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High-Frequency Magnetic Components

ISBN: 978-1-119-96491-9
508 pages
August 2011
High-Frequency Magnetic Components (1119964911) cover image
If you are looking for a complete study of the fundamental concepts in magnetic theory, read this book. No other textbook covers magnetic components of inductors and transformers for high-frequency applications in detail.

This unique text examines design techniques of the major types of inductors and transformers used for a wide variety of high-frequency applications including switching-mode power supplies (SMPS) and resonant circuits. It describes skin effect and proximity effect in detail to provide you with a sound understanding of high-frequency phenomena. As well as this, you will discover thorough coverage on:  

  • integrated inductors and the self-capacitance of inductors and transformers, with expressions for self-capacitances in magnetic components;
  • criteria for selecting the core material, as well as core shape and size, and an evaluation of soft ferromagnetic materials used for magnetic cores;
  • winding resistance at high frequencies;
  • expressions for winding and core power losses when non-sinusoidal inductor or transformer current waveforms contain harmonics.

Case studies, practical design examples and procedures (using the area product method and the geometry coefficient method) are expertly combined with concept-orientated explanations and student-friendly analysis. Supplied at the end of each chapter are summaries of the key concepts, review questions, and problems, the answers to which are available in a separate solutions manual.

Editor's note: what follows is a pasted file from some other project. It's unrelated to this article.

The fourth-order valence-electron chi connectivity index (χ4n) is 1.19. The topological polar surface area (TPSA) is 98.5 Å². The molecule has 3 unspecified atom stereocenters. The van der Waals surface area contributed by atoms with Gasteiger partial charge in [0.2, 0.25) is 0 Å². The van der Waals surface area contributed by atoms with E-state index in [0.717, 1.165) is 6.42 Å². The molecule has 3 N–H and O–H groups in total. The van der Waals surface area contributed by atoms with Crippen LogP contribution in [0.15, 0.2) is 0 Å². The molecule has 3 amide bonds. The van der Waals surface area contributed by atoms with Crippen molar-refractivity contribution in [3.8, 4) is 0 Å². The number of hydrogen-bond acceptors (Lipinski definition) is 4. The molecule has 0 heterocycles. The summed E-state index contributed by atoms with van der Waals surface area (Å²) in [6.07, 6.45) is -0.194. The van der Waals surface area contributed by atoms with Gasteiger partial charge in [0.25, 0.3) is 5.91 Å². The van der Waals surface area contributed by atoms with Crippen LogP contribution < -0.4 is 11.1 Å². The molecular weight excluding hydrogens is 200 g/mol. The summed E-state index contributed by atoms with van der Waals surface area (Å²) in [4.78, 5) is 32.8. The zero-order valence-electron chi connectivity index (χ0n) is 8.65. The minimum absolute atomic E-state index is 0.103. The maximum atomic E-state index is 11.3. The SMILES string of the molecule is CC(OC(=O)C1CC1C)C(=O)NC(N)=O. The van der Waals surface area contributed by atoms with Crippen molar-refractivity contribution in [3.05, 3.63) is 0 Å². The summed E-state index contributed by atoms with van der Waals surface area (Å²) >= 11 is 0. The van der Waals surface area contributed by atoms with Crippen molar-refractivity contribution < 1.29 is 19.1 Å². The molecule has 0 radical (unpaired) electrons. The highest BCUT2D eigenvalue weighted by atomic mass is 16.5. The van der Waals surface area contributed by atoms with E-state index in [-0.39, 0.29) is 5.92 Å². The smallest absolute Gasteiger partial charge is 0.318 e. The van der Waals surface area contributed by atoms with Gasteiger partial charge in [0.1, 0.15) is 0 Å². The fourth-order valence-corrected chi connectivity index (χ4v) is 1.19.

Such features make this a fantastic textbook for graduates, senior level undergraduates and professors in the area of power electronics in addition to electrical and computer engineering. This is also an inimitable reference guide for design engineers of power electronics circuits, high-frequency transformers and inductors in areas such as (SMPS) and RF power amplifiers and circuits. 

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Preface.

About the Author. 

List of Symbols.

1 Fundamentals of Magnetic Devices.

1.1 Introduction.

1.2 Magnetic Relationships.

1.3 Magnetic Circuits.

1.4 Magnetic Laws.

1.5 Eddy Currents.

1.6 Core Saturation.

1.7 Volt-Second Balance.

1.8 Inductance.

1.9 Inductance Factor.

1.10 Magnetic Energy.

1.11 Self-Resonant Frequency.

1.12 Classification of Power Losses in Magnetic Components.

1.13 Noninductive Coils.

1.14 Summary.

1.15 References.

1.16 Review Questions.

1.17 Problems.

2 Magnetic Cores.

2.1 Introduction.

2.2 Properties of Core Materials.

2.3 Magnetic Dipoles.

2.4 Magnetic Domains.

2.5 Curie Temperature.

2.6 Magnetization.

2.7 Magnetic Materials.

2.8 Hysteresis.

2.9 Core Permeability.

2.10 Core Geometries.

2.11 Iron Alloy Cores.

2.12 Amorphous Alloy Cores.

2.13 Nickel–Iron and Cobalt–Iron Cores.

2.14 Ferrite Cores.

2.15 Powder Cores.

2.16 Nanocrystalline Cores.

2.17 Superconductors.